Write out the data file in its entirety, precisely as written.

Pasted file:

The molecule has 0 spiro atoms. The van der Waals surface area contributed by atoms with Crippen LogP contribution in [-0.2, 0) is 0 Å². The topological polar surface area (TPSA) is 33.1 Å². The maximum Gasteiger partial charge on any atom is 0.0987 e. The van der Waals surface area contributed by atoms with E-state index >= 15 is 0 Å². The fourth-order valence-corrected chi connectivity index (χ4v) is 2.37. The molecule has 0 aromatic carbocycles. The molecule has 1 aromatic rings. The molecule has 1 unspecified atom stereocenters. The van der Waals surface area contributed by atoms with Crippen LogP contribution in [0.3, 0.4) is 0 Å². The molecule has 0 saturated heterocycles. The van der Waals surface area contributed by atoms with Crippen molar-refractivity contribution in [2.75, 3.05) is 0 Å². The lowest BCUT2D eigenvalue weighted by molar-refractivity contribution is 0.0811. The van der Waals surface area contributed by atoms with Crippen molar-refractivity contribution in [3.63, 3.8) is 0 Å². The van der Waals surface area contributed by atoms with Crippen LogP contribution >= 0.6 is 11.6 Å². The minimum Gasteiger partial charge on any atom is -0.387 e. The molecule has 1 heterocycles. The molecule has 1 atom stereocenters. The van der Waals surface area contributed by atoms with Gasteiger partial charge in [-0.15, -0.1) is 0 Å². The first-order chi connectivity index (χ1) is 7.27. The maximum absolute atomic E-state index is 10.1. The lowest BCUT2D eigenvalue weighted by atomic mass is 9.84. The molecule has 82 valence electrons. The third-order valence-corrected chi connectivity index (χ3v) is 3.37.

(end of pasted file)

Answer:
The molecule has 0 spiro atoms. The van der Waals surface area contributed by atoms with Crippen LogP contribution in [-0.2, 0) is 0 Å². The topological polar surface area (TPSA) is 33.1 Å². The maximum Gasteiger partial charge on any atom is 0.0987 e. The van der Waals surface area contributed by atoms with E-state index >= 15 is 0 Å². The fourth-order valence-corrected chi connectivity index (χ4v) is 2.37. The molecule has 0 aromatic carbocycles. The molecule has 1 aromatic rings. The molecule has 1 unspecified atom stereocenters. The van der Waals surface area contributed by atoms with Crippen LogP contribution in [0.3, 0.4) is 0 Å². The molecule has 0 saturated heterocycles. The van der Waals surface area contributed by atoms with Crippen molar-refractivity contribution in [2.75, 3.05) is 0 Å². The lowest BCUT2D eigenvalue weighted by molar-refractivity contribution is 0.0811. The van der Waals surface area contributed by atoms with Crippen molar-refractivity contribution in [3.63, 3.8) is 0 Å². The van der Waals surface area contributed by atoms with Crippen LogP contribution >= 0.6 is 11.6 Å². The minimum Gasteiger partial charge on any atom is -0.387 e. The molecule has 1 heterocycles. The molecule has 1 atom stereocenters. The van der Waals surface area contributed by atoms with Gasteiger partial charge in [-0.15, -0.1) is 0 Å². The first-order chi connectivity index (χ1) is 7.27. The maximum absolute atomic E-state index is 10.1. The lowest BCUT2D eigenvalue weighted by atomic mass is 9.84. The molecule has 82 valence electrons. The third-order valence-corrected chi connectivity index (χ3v) is 3.37.